‘The future is shit, just like the past’ says our favourite imp before throwing up his wine all over his host’s lovely outdoor patio. So begins Season 5 of Game of Thrones. And yes, the world has gone to shit, but that’s a pretty constant state in Westeros. With Tywin dead, there is absolutely no political stability in the seven kingdoms. I mean, when Stannis has the most power in the kingdoms, then you know things have gone sour. But there’s still hope. After all, Tyrion takes another swig. Death by wine is a long, slow process and before he dies he may be able to influence a changing of the tides. Continue reading
4×07 – Mockingbird
Nestled between ‘The Laws of Gods and Men’ and ‘The Mountain and The Viper’ is this curious little episode; a quiet interlude from the intense filibustering that proceeds it and the bloodshed that follows. It’s an episode intended to establish and re-establish the goals of our characters and set them on their intended path for the rest of the season. As such, without the distraction of epic battles and shocking plot twists (for the most part), one’s enjoyment of this episode is dependent on how much you relish spending time with each subset of character pairings.
I noted in my review of Mad Men’s season 7 premiere that compared to Mad Men, shows like Breaking Bad and Game of Thrones are less thematically driven and more story oriented. This generalisation does something of a diservice to the way Benioff and Weiss shape the individual chapters of their Game of Thrones saga. Undoubtedly Mad Men doesn’t have the same narrative drive and sprawling scope of Game of Thrones, but neither is Game of Thrones simply a series that moves characters from A to B (very slowly) in order to fulfil the endgame of a complicated narrative structure. In the moments between the beheadings and wedding ceremonies, Game of Thrones episodes are cleverly composed to create, if not thematic unity, then at least a sense of cohesion that stops the show from becoming a series of disparate vignettes that just happen to take place in the same universe.
I’m not a religious man, nor am I especially blasphemous, but the only thing I could say after ‘The Lion and the Rose’ cut to black was:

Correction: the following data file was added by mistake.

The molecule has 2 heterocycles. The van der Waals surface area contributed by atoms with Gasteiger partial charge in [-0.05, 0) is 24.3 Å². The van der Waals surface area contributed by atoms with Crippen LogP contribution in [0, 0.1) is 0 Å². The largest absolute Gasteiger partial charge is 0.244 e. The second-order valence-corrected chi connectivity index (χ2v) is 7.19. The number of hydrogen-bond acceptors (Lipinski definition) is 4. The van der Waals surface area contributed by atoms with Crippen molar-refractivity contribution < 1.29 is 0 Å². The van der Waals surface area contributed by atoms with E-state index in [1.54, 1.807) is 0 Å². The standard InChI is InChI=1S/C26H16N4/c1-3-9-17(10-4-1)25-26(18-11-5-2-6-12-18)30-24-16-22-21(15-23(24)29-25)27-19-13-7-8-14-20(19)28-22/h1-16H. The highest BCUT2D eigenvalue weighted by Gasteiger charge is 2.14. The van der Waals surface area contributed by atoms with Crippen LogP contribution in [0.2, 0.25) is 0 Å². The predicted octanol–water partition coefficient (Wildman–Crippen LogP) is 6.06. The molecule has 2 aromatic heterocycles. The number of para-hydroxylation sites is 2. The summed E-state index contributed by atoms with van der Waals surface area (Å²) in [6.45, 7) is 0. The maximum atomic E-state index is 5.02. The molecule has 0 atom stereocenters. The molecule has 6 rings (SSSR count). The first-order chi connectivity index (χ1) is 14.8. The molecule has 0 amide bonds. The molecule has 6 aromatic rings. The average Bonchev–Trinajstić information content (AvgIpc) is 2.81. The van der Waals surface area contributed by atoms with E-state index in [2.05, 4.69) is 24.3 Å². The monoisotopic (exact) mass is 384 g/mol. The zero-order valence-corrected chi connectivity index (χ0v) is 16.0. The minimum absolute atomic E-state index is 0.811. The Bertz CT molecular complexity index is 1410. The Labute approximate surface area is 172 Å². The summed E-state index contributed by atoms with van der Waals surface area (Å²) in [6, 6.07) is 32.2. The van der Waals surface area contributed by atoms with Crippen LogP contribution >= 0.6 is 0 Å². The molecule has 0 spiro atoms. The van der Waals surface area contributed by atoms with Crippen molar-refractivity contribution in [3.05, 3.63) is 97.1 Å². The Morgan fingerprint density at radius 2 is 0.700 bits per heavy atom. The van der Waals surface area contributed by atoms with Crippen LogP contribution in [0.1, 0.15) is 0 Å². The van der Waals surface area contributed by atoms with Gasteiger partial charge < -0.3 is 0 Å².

Say what you will about Game of Thrones’ sometimes ponderous storylines, but the show is a journey, and if you stick with it, it will reward you and punish in unexpected ways as all great works of fiction should.
I could spend 500 words explaining the phenomenon of Game of Thrones and how pervasively it has entered the cultural zeitgeist and how the hubbub over the #redwedding forced the few who weren’t watching (including myself) to rush through a catch up, but I’d be repeating every second article written in the last week, so let’s talk season 4.
As per usual I will separate my comments and impressions by characters:
*Spoilers ahead. Although I’ve seen the first three seasons in their entirety I try to avoid any spoilers from beyond season 2. But if you’re super risk averse, I’d avoid reading this until you’ve completed season 3*
I ploughed through Game of Thrones‘ second season in roughly 5 days. I’ve realised that this is a good way for me to watch the show. The faster I watch, the less time I have to build things up in my head, the less disappointed I feel when certain plotlines don’t go anywhere or progress fast enough for my liking. For all the moaning that the show is all table setting that I did in my review of season 1, I do very much enjoy GoT. Purely from a production standpoint, the series represents the pinnacle in TV craftsmanship and polish, and the storytelling choices are often quite bold and outside of what is expected in TV, as per its source material. My main issue with season 1 was its lack of pay off.